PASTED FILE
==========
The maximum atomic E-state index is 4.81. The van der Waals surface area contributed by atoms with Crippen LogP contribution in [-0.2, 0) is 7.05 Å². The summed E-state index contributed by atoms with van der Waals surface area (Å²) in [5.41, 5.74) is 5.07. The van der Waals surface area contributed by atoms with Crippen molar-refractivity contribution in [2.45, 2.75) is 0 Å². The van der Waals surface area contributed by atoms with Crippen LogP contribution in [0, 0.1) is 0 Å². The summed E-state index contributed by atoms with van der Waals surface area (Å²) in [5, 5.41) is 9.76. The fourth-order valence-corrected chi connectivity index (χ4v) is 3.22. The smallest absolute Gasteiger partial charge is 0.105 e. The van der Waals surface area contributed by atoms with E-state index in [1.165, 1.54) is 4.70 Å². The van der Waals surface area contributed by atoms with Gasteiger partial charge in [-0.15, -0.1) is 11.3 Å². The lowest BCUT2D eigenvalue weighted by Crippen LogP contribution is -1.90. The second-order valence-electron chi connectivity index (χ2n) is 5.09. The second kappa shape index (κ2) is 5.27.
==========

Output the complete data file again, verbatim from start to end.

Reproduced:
The maximum atomic E-state index is 4.81. The van der Waals surface area contributed by atoms with Crippen LogP contribution in [-0.2, 0) is 7.05 Å². The summed E-state index contributed by atoms with van der Waals surface area (Å²) in [5.41, 5.74) is 5.07. The van der Waals surface area contributed by atoms with Crippen molar-refractivity contribution in [2.45, 2.75) is 0 Å². The van der Waals surface area contributed by atoms with Crippen LogP contribution in [0, 0.1) is 0 Å². The summed E-state index contributed by atoms with van der Waals surface area (Å²) in [5, 5.41) is 9.76. The fourth-order valence-corrected chi connectivity index (χ4v) is 3.22. The smallest absolute Gasteiger partial charge is 0.105 e. The van der Waals surface area contributed by atoms with E-state index in [1.165, 1.54) is 4.70 Å². The van der Waals surface area contributed by atoms with Gasteiger partial charge in [-0.15, -0.1) is 11.3 Å². The lowest BCUT2D eigenvalue weighted by Crippen LogP contribution is -1.90. The second-order valence-electron chi connectivity index (χ2n) is 5.09. The second kappa shape index (κ2) is 5.27.